The glorious collection of sites (and sights) that constitute the American National Park system evokes all kinds of emotions from visitors: awe at Mother Nature's bounty, thrill for adventure, and curiosity about our nation's history. But in my view, one site in Hawaii is unique for the sober reflections it can arouse in us when we visit. And that's because it is a tomb, and a sunken one, at that.

The official name is World War II Valor in the Pacific National Monument, a real mouthful and politically correct, but the old name is easier to remember -- the USS Arizona Memorial.

When you visit the USS Arizona in Pearl Harbor, just outside Honolulu, you pay tribute not only to the capsized battleship, nor only to the fact that it was here that America entered World War II; you are also honoring the 1,177 people who died on the ship, the majority of whose remains lie inside the upturned behemoth to this day.

When the Japanese attacked Pearl Harbor on Dec. 7, 1941, a bomb that struck the forward section of the Arizona caused a huge explosion and sank the battleship in nine minutes. Six military sites were bombed, some 21 ships were destroyed or damaged, 320 airplanes destroyed or damaged, and 2,390 lives were lost. The next day, the United States declared war on Japan, and within a few days of that, we were at war with Germany and Italy as well.

The Arizona site became the responsibility of the National Park Service in 1980. The park is located at the U.S. Naval Base at Pearl Harbor.


Check in at the Visitor Center, which is the portal to the USS Arizona Memorial and other Pearl Harbor historic sites. In the center are a theater, museum galleries, a bookstore and gift shop, as well as a snack bar, restrooms and an exhibit on the events that led up to the attack.

Tickets to the USS Arizona are free and available on a first-come, first-served basis. Wait outside the Pearl Harbor Memorial Movie Theater for the movie and tour of the ship itself to begin. There are 30 tours per day, with 150 people on each tour. In summer, you may have to wait up to two or three hours to get on your visit, though far less than that in other seasons. Each program, including the movie and tour, takes about an hour.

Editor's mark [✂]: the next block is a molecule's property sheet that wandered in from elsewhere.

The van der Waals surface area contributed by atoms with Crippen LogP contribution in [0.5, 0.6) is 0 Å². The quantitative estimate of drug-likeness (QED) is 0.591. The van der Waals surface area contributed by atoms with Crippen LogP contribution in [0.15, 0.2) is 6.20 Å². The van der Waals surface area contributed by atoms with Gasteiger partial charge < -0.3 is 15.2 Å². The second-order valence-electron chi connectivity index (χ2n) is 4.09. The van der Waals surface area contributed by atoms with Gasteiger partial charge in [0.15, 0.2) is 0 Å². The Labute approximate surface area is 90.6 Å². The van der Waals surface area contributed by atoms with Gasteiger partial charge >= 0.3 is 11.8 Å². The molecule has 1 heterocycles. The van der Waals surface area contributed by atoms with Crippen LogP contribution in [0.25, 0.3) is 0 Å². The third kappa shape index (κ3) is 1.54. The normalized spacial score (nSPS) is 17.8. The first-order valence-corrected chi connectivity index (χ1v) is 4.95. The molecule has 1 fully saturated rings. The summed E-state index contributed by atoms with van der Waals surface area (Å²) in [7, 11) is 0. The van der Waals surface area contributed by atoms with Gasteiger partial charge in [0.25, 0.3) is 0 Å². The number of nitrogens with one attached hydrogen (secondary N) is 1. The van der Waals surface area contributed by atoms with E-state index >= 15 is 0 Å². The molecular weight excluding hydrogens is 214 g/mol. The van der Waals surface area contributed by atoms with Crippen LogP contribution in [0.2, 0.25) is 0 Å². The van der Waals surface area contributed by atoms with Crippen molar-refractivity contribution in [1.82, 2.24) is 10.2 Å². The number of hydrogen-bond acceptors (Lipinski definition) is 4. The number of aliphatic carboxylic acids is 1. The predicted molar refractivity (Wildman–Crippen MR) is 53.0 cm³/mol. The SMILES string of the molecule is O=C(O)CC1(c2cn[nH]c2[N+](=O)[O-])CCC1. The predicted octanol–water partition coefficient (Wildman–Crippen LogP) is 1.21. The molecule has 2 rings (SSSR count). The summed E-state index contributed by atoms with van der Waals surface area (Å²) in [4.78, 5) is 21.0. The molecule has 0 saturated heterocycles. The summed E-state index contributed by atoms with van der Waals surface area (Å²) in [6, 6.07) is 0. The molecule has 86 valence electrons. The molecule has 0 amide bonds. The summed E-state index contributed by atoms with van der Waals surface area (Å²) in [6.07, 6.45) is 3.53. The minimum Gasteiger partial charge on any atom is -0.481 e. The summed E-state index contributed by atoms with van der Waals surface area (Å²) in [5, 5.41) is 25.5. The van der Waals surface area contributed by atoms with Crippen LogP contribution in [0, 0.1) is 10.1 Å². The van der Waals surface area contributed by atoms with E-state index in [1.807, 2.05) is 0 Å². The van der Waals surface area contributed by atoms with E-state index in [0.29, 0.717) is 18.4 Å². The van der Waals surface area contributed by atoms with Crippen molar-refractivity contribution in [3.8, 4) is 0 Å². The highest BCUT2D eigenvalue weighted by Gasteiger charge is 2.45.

For reasons of decorum, cell phones must be turned off on the Memorial, in the Navy shuttle boat, and in the movie theater. Also, dress must be appropriate, meaning no bathing suits or profane T-shirts. Military visitors in uniform must wear dress whites or better (no battle dress uniforms permitted on the Arizona). For security reasons, you can't take purses, camera bags and other items that could offer concealment onto the Memorial, though you can check them near the center for $3 per bag. There are audio tours in seven languages for rent at the Visitor Center and brochures about the Memorial in 35 languages.

A permanent structure has been built across the overturned hull of the Arizona, which you reach by a Navy shuttle boat from the shore. The Entry Room contains the flags of the nine states for which the eight great battleships and the USS Utah were named. The Assembly Room is an open area where ceremonies are held and visitors may reflect and look at the remains of the ship below them. The Shrine Room holds the great marble plaque with the names of the 1,177 sailors and marines who perished on the Arizona. The room also honors the Arizona survivors who have chosen to be interred along with their submerged shipmates.

Admission Fees and Hours

Admission to the Memorial is free, though tickets are required. The Visitor Center is open daily from 7am to 5pm, except for Thanksgiving Day, Dec. 25, and Jan. 1. Programs to the Arizona operate from 8am-3pm, daily.

Nearby Attractions

Near the Arizona Memorial are the Naval Station Pearl Harbor, the USS Bowfin Submarine Museum and Park, the Battleship Missouri Memorial and the Pacific Aviation Museum at Pearl Harbor.

There are seven sites in the state of Hawaii that are operated by the National Park Service, four of them on the Big Island of Hawaii itself. Another is on Maui, and one on Molokai. The Arizona is the only national park destination on the island of Oahu.


There are about 1.5 million visitors annually (about 4,500 per day) to the Memorial. Park officials estimate about 70% are American.

More Info

USS Arizona Memorial (tel. 808/422-3300;